Water experts don’t expect area reservoirs to fill

Water shortages could occur without a rainy spring

By Alissa Johnson

The forecast for area reservoirs has been updated to reflect current conditions, and unless spring brings precipitation, there could be water shortages come late summer. The good news, as often seems to be the case, is that it’s still early.

According to Frank Kugel, general manager for the Upper Gunnison River Water Conservancy District, snow pack continues to be variable across the region. As of Monday, April 11, the snow water content at the Schofield SNOTEL (snow telemetry) site was at 77 percent of normal and the Butte SNOTEL, which is on Crested Butte Mountain, was at 91 percent of normal.

“It is surprising to have that much difference in that close of an area,” Kugel said. “This year perhaps more than most years [has been variable] because storms have been very localized.”

Kugel said that the only Gunnison Basin SNOTEL site at normal levels is on Grand Mesa. Of the five sites the conservancy district tracks, Schofield is the lowest.

Data provided by the Gothic Weather page also demonstrates some of the variability. The winter’s total snowfall is 30 percent below average, and the current snowpack is 38 percent below average. Comparing this winter to the past, it comes in 35th out of 42 years of data collection.

“We were at 28 inches [of snow] on the ground this morning,” said billie barr, business manager at Rocky Mountain Biological Laboratory on Wednesday. The average for this time of year is mid-50s, and warm temperatures are accelerating snowmelt. According to barr, there were three record highs in the last week and one record for highest low.

“It’s so variable this time of year and [snowmelt ] is going really quickly now because the snow is softening up,” barr said.

Southern hillsides are bare, which accelerates snowmelt because the snowpack melts from the bare points out and any new snow melts faster in those places. barr also said that the East River is starting to open up and flow.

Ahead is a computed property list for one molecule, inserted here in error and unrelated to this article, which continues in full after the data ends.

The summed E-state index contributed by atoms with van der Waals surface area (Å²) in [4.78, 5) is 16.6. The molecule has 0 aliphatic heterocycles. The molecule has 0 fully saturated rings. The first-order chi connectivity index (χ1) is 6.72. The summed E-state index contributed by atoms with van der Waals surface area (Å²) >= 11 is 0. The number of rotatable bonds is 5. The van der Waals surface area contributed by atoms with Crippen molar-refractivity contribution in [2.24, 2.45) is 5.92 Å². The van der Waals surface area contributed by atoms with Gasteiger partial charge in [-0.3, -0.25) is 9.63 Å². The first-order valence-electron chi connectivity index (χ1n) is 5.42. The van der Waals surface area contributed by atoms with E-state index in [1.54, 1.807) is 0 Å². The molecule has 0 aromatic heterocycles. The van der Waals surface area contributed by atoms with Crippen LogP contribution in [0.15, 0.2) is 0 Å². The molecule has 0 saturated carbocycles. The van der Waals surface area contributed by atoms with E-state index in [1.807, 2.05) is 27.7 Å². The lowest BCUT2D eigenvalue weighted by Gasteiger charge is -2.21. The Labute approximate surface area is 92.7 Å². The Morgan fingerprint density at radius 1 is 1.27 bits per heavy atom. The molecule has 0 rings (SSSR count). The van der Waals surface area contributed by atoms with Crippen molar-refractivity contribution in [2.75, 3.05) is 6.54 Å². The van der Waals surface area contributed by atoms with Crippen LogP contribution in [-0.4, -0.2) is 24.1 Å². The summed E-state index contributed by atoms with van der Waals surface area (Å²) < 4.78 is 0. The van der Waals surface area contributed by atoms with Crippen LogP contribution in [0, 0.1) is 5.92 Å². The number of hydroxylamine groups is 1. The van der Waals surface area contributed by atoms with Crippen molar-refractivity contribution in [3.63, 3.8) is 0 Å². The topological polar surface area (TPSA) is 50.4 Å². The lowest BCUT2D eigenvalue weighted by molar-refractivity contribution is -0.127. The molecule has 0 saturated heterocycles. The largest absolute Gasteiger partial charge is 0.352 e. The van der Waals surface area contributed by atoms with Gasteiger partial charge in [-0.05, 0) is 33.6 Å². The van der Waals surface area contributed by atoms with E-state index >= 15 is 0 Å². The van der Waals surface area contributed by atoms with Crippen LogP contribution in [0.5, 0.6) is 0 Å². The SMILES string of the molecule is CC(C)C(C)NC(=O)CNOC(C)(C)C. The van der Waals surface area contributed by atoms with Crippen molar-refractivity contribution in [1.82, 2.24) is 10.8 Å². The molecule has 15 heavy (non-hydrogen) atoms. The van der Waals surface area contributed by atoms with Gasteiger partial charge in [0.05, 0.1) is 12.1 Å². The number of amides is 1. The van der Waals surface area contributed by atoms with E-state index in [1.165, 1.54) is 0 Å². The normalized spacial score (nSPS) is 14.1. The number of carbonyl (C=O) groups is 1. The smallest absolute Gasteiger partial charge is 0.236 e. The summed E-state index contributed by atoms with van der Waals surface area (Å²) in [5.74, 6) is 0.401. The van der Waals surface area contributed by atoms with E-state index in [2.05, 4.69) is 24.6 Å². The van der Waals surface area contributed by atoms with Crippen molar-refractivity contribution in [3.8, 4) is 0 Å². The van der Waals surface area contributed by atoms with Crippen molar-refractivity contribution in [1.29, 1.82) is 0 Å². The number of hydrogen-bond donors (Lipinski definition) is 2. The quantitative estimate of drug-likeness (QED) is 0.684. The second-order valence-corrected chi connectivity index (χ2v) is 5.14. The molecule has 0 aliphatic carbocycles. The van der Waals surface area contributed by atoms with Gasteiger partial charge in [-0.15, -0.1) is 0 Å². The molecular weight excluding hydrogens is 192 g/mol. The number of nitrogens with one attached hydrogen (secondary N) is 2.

As of Monday, Kugel said inflow rates into Taylor Reservoir were at 73 percent of normal and inflow rates into Blue Mesa were at 68 percent of normal. Looking at what conditions mean for water supplies, however, requires more data. Forecasters also consider soil moisture—particularly as it is impacted by precipitation last fall.

“If the moisture we receive going into winter months is a dry period, the soil is dryer so runoff goes into ground rather than flowing into reservoirs,” Kugel said.

Forecasts from the Colorado Basin River Forecast Center project that Blue Mesa Reservoir will be 76 percent of normal, or 515,000 acre feet, and Taylor Reservoir will be at 77 percent of normal, or 76,000 acre feet.

“It is looking more and more like we have the potential for shortages this year—especially late summer flows are likely to be lower than average,” Kugel said.

“It’s a bit early to project that and one only has to look back to last year to see how grim things looked this time last year and then it rained for six weeks straight and snowed in the high country,” he continued.

The short-term weather forecast does hold promise for moisture. In the meantime, the Taylor River User Group will meet on April 20 to discuss outflow rates from Taylor Reservoir to balance fill projects with recreation and irrigation needs along the river.

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